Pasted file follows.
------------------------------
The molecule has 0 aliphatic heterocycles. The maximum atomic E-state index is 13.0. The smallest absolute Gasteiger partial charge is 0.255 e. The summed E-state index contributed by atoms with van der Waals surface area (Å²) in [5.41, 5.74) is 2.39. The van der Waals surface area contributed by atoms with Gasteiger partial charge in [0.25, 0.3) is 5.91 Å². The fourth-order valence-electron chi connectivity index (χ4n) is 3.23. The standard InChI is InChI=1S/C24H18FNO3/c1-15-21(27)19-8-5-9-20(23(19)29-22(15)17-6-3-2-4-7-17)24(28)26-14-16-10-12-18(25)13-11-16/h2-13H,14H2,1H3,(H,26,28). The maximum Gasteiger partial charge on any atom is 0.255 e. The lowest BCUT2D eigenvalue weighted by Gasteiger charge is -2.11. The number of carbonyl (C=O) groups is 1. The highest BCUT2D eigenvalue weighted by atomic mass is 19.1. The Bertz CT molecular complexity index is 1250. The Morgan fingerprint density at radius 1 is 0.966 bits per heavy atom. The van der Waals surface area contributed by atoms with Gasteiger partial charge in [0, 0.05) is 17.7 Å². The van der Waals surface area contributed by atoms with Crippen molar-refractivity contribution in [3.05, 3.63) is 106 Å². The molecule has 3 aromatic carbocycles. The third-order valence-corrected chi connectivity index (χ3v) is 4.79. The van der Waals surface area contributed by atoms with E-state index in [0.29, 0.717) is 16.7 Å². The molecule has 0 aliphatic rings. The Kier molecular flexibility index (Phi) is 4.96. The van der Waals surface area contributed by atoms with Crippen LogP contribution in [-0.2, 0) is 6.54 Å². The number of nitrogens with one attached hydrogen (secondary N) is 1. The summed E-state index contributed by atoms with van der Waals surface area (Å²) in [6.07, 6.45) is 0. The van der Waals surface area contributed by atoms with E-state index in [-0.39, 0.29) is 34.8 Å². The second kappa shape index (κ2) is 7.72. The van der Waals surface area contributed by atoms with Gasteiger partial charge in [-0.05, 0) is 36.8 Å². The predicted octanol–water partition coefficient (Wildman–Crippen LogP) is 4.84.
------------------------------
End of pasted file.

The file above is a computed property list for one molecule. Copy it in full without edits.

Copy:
The molecule has 0 aliphatic heterocycles. The maximum atomic E-state index is 13.0. The smallest absolute Gasteiger partial charge is 0.255 e. The summed E-state index contributed by atoms with van der Waals surface area (Å²) in [5.41, 5.74) is 2.39. The van der Waals surface area contributed by atoms with Gasteiger partial charge in [0.25, 0.3) is 5.91 Å². The fourth-order valence-electron chi connectivity index (χ4n) is 3.23. The standard InChI is InChI=1S/C24H18FNO3/c1-15-21(27)19-8-5-9-20(23(19)29-22(15)17-6-3-2-4-7-17)24(28)26-14-16-10-12-18(25)13-11-16/h2-13H,14H2,1H3,(H,26,28). The maximum Gasteiger partial charge on any atom is 0.255 e. The lowest BCUT2D eigenvalue weighted by Gasteiger charge is -2.11. The number of carbonyl (C=O) groups is 1. The highest BCUT2D eigenvalue weighted by atomic mass is 19.1. The Bertz CT molecular complexity index is 1250. The Morgan fingerprint density at radius 1 is 0.966 bits per heavy atom. The van der Waals surface area contributed by atoms with Gasteiger partial charge in [0, 0.05) is 17.7 Å². The van der Waals surface area contributed by atoms with Crippen molar-refractivity contribution in [3.05, 3.63) is 106 Å². The molecule has 3 aromatic carbocycles. The third-order valence-corrected chi connectivity index (χ3v) is 4.79. The van der Waals surface area contributed by atoms with E-state index in [0.29, 0.717) is 16.7 Å². The molecule has 0 aliphatic rings. The Kier molecular flexibility index (Phi) is 4.96. The van der Waals surface area contributed by atoms with Crippen LogP contribution in [-0.2, 0) is 6.54 Å². The number of nitrogens with one attached hydrogen (secondary N) is 1. The summed E-state index contributed by atoms with van der Waals surface area (Å²) in [6.07, 6.45) is 0. The van der Waals surface area contributed by atoms with E-state index in [-0.39, 0.29) is 34.8 Å². The second kappa shape index (κ2) is 7.72. The van der Waals surface area contributed by atoms with Gasteiger partial charge in [-0.05, 0) is 36.8 Å². The predicted octanol–water partition coefficient (Wildman–Crippen LogP) is 4.84.